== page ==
PublisherHodder & Stoughton
Date Published04 December 2014
Price£ 9.99


by Stark Holborn

Visitandine nun Sister Thomas Jospehine is a survivor of an attack on a California bound wagon train, in 1864.  She goes on the run, building a legend as the Six Gun Sister as she flees across the south west.


The Western is never going to be the same again. The gun-toting Sister Thomas Josephine, a Kindle hit in editionalised form for her so far unrevealed creator, has now blasted her way into mainstream publishing – and looks set for a long career as a cult heroine.

Nunslinger is a fun read with all the standard Western ingredients: good and bad guys of both sexes, bandits, whores, drunks, Indians, blazing guns, chases, jailbreaks, daring rescues, miracle escapes and all sorts of mayhem. It’s something like a literary compendium of The Magnificent Seven, High Plains Drifter and the Outlaw Josie Wales, and trying to describe the plot in any detail would require a book in itself.

Visitandine nun Sister Thomas Josephine is a survivor of an attack on a California-bound wagon train in 1864. She’s rescued by an obsessive cavalry officer, kidnapped by a taciturn and mysterious deserter, and then the innocent nun is falsely accused of murder and goes on the run, building a legend as the Six Gun Sister as she flees across the south west.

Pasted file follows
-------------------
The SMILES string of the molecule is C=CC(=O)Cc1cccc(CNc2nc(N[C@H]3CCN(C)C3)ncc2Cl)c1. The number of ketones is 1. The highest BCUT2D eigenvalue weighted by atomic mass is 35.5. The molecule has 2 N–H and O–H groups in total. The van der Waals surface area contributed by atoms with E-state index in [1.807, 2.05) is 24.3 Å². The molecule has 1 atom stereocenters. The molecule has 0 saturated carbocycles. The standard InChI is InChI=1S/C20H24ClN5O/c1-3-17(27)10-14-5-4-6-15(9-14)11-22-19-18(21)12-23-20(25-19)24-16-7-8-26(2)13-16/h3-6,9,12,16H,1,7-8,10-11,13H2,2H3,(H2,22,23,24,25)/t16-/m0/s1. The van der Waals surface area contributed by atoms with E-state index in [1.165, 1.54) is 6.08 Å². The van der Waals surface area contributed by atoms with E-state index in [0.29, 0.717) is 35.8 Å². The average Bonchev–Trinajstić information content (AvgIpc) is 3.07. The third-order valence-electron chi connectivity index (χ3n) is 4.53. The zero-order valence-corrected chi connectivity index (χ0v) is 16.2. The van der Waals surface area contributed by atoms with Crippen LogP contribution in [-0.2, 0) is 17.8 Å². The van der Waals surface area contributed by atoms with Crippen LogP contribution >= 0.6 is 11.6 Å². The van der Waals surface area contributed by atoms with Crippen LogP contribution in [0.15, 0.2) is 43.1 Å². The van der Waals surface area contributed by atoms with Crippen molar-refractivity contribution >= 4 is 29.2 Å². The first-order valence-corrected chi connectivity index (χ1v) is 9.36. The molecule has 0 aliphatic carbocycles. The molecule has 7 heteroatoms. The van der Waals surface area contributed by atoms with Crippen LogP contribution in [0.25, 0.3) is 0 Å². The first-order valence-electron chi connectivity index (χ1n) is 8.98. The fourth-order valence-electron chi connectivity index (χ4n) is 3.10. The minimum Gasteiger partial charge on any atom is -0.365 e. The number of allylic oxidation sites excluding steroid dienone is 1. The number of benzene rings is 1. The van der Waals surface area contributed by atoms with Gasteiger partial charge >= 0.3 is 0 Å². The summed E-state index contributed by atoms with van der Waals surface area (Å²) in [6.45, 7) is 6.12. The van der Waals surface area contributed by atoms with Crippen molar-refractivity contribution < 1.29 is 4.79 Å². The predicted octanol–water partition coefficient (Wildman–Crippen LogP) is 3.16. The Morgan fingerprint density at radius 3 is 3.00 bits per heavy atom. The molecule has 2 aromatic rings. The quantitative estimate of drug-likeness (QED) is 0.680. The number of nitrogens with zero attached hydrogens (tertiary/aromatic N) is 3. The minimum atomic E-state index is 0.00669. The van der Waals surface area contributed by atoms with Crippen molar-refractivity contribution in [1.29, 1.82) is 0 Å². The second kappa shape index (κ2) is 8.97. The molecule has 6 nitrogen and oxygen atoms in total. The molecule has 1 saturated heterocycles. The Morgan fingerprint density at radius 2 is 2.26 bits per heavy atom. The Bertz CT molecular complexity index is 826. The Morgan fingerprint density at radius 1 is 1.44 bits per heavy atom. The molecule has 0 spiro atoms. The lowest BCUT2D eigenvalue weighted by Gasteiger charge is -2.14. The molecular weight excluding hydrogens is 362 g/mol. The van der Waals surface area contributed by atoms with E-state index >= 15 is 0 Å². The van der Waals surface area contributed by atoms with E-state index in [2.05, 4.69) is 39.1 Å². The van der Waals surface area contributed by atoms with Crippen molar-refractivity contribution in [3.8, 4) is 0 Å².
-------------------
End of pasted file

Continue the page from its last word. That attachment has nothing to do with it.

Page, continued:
But for all its swashing of gunbelt buckles, this is a far more serious book than a brief description and its ear-catching name and cartoonish cover illustration imply. It is also the sort of complex morality tale that will remind aficionados of the early best of the genre – when writers frequently used the chaos of a violent and uncivilised society, set in a bleak and in hospitable landscape, as a setting to highlight the best and worst of man as part of a wider examination of what makes us human.

Sister Thomas Josephine is a new and welcome part of that great tradition. Her adventures are set against such major social changes as the bloody and brutal civil war and Lincoln’s murder, the frequent massacres and ethnic cleansing of the Native Americans and the sheer greed, often enforced by the most violent means, which saw an emergent nation eventually physically united by the railroads.

Faced with such moral ambiguity, Sister Thomas Josephine is engaged in a constant struggle to maintain her faith and her simple belief that every soul can be brought to salvation and that no man – bandit, thief, drunk, killer – is totally beyond redemption.

The story is told in the first person through her eyes. Sharp writing, an over-the-top, but addictive, original and compelling story line that will grab you even if you’re no Western fan, cleverly sketched characters  – the Native American woman who sets out to avenge her slaughtered and enslaved tribe is almost Biblical in her intensity – this is one of the finest books of its type you will come across.

Genre-bender it may be, changing pace and tack as often as Sister Thomas Josephine changes her habit for men’s clothing – and even occasionally women’s – but for a great uproarious read with some real moral questions to stretch the mind, this one lands all six rounds in the target area of best Western in years!

Reviewed 04 April 2015 by John Cleal